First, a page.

Submitted to: Applied and Environmental Microbiology
Publication Type: Peer Reviewed Journal
Publication Acceptance Date: 3/10/2003
Publication Date: 6/1/2003
Citation: Hong, Y., Berrang, M.E., Liu, T., Hofacre, C.L., Sanchez, S., Wang, L., Maurer, J.J. 2003. Rapid detection of campylobacter coli, c. jejuni and salmonella enterica on poultry carcasses using pcr-elisa. Applied and Environmental Microbiology. 69(6):3492-3499. Interpretive Summary: Campylobacter and Salmonella are human pathogens that have been associated with poultry and poultry meat products. The isolation and identification of these organisms requires a series of biochemical and serological tests which can be time consuming. By combining polymerase chain reaction (PCR) and enzyme linked immuno assay (ELISA) techniques a PCR-ELISA method for the rapid detection of Campylobacter and Salmonella was developed. The method was tested using naturally contaminated poultry carcass rinse samples. The experimental methods were compared to traditional cultural bacteriological methods. The PCR-ELISA method was able to detect as few as 200 cells of Salmonella per ml and as few as 40 cells of Campylobacter per ml. Results using the PCR-ELISA method were significantly correlated with those collected with cultural methods. PCR-ELISA is a rapid and sensitive method for the detection of Campylobacter and Salmonella that may be useful in many situations where time is of the essence.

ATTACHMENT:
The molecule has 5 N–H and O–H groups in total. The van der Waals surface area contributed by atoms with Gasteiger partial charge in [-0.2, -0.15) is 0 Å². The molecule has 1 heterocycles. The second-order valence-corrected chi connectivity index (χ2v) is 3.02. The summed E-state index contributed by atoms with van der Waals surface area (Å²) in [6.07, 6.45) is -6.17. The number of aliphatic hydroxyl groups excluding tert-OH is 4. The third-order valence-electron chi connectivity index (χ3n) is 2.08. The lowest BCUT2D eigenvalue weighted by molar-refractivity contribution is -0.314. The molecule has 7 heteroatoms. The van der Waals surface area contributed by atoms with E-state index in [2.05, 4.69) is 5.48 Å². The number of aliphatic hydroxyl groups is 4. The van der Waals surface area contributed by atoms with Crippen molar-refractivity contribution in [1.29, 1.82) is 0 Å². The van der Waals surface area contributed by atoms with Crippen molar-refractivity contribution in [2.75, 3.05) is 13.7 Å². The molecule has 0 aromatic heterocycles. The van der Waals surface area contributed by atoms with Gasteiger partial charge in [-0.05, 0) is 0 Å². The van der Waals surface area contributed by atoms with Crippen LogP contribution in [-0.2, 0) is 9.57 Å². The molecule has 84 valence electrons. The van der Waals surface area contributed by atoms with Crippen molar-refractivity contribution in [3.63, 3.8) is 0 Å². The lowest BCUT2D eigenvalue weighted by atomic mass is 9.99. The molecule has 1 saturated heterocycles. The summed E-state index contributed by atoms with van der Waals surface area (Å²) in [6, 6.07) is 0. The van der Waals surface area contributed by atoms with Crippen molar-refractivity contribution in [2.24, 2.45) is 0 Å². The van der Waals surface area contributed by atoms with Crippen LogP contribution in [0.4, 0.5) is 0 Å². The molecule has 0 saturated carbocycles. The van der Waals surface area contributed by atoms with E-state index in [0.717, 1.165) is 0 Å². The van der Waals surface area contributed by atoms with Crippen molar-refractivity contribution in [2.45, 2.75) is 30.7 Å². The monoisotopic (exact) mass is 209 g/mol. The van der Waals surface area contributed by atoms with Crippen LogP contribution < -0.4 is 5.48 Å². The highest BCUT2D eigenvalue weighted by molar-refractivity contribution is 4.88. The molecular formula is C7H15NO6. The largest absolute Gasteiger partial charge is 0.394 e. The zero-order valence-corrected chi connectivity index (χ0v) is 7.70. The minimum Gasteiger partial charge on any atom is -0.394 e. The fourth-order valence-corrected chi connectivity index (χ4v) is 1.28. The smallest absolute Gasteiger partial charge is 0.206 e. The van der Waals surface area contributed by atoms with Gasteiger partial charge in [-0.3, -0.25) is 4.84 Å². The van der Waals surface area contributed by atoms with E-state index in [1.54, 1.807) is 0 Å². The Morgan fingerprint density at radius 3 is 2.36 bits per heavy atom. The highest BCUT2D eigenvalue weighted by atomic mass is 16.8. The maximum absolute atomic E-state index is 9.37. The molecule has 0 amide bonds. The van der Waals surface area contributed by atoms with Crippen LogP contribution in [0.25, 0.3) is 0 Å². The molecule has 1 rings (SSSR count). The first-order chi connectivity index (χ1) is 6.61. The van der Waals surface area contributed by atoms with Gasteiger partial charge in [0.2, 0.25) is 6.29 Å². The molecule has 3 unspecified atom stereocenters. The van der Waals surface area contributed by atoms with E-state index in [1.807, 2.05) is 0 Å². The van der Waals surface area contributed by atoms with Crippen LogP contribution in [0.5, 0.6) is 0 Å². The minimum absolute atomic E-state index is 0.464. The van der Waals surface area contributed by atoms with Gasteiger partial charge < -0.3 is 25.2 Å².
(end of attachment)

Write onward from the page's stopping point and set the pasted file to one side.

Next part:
Technical Abstract: Contamination of retail poultry by Campylobacter spp. and Salmonella enterica is a significant source of human diarrheal disease. Isolation and identification of these microorganisms requires a series of biochemical and serological tests. In this study, Campylobacter ceuE and Salmonella invA genes were used to design probes in PCR-ELISA, as an alternative to conventional bacteriological methodology, for the rapid detection of Campylobacter jejuni, Campylobacter coli, and Salmonella enterica from poultry samples. With PCR-ELISA (40 cycles), the detection limit for Salmonella and Campylobacter was 2 x 102 CFU/ml and 4 x 101 CFU/ml, respectively. ELISA increased the sensitivity of the conventional PCR method by 100- to 1,000-fold. DNA was extracted from carcass rinses and tetrathionate enrichments and used in PCR-ELISA for the detection of Campylobacter and Salmonella enterica, respectively. PCR-ELISA had an excellent, relative sensitivity (0.97) for detecting Campylobacter directly from chicken carcass rinses. With PCR-ELISA, Salmonella was detected directly from 20 of 120 (17%) chicken carcass rinses examined, without the inclusion of an enrichment step. Significant correlation was observed between PCR-ELISA and cultural methods (kappa = 0.83; chi-squared test: p < 0.001) with only one false negative (1.67%) and four false positives (6.67%) when PCR-ELISA was used to screen sixty tetrathionate enrichment cultures for Salmonella. Overall, PCR-ELISA is a rapid and cost-effective approach for the detection of Salmonella and Campylobacter on poultry.